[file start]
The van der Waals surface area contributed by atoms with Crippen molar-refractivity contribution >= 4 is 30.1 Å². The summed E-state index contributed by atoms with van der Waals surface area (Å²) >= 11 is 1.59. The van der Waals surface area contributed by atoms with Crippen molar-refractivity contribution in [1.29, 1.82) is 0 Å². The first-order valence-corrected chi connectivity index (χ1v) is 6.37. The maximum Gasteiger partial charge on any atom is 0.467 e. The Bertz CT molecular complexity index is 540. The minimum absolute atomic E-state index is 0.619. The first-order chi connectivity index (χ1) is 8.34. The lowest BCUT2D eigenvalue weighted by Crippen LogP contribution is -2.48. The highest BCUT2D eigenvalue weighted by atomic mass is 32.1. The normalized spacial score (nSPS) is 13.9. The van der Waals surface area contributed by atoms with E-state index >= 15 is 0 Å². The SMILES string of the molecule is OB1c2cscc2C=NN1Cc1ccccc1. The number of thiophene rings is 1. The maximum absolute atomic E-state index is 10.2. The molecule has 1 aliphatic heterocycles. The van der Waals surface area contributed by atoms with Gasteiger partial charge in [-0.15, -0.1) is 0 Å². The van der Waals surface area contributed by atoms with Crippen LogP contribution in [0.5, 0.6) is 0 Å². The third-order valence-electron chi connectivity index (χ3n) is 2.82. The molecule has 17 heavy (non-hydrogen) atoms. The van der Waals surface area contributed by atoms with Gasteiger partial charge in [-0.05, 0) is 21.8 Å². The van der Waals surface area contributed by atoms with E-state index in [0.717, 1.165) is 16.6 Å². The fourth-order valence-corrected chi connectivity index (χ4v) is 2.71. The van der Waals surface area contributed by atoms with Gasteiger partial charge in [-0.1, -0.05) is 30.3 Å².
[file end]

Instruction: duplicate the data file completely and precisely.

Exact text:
The van der Waals surface area contributed by atoms with Crippen molar-refractivity contribution >= 4 is 30.1 Å². The summed E-state index contributed by atoms with van der Waals surface area (Å²) >= 11 is 1.59. The van der Waals surface area contributed by atoms with Crippen molar-refractivity contribution in [1.29, 1.82) is 0 Å². The first-order valence-corrected chi connectivity index (χ1v) is 6.37. The maximum Gasteiger partial charge on any atom is 0.467 e. The Bertz CT molecular complexity index is 540. The minimum absolute atomic E-state index is 0.619. The first-order chi connectivity index (χ1) is 8.34. The lowest BCUT2D eigenvalue weighted by Crippen LogP contribution is -2.48. The highest BCUT2D eigenvalue weighted by atomic mass is 32.1. The normalized spacial score (nSPS) is 13.9. The van der Waals surface area contributed by atoms with E-state index >= 15 is 0 Å². The SMILES string of the molecule is OB1c2cscc2C=NN1Cc1ccccc1. The number of thiophene rings is 1. The maximum absolute atomic E-state index is 10.2. The molecule has 1 aliphatic heterocycles. The van der Waals surface area contributed by atoms with Gasteiger partial charge in [-0.15, -0.1) is 0 Å². The van der Waals surface area contributed by atoms with Crippen LogP contribution in [0.5, 0.6) is 0 Å². The third-order valence-electron chi connectivity index (χ3n) is 2.82. The molecule has 17 heavy (non-hydrogen) atoms. The van der Waals surface area contributed by atoms with Gasteiger partial charge in [-0.05, 0) is 21.8 Å². The van der Waals surface area contributed by atoms with E-state index in [0.717, 1.165) is 16.6 Å². The fourth-order valence-corrected chi connectivity index (χ4v) is 2.71. The van der Waals surface area contributed by atoms with Gasteiger partial charge in [-0.1, -0.05) is 30.3 Å².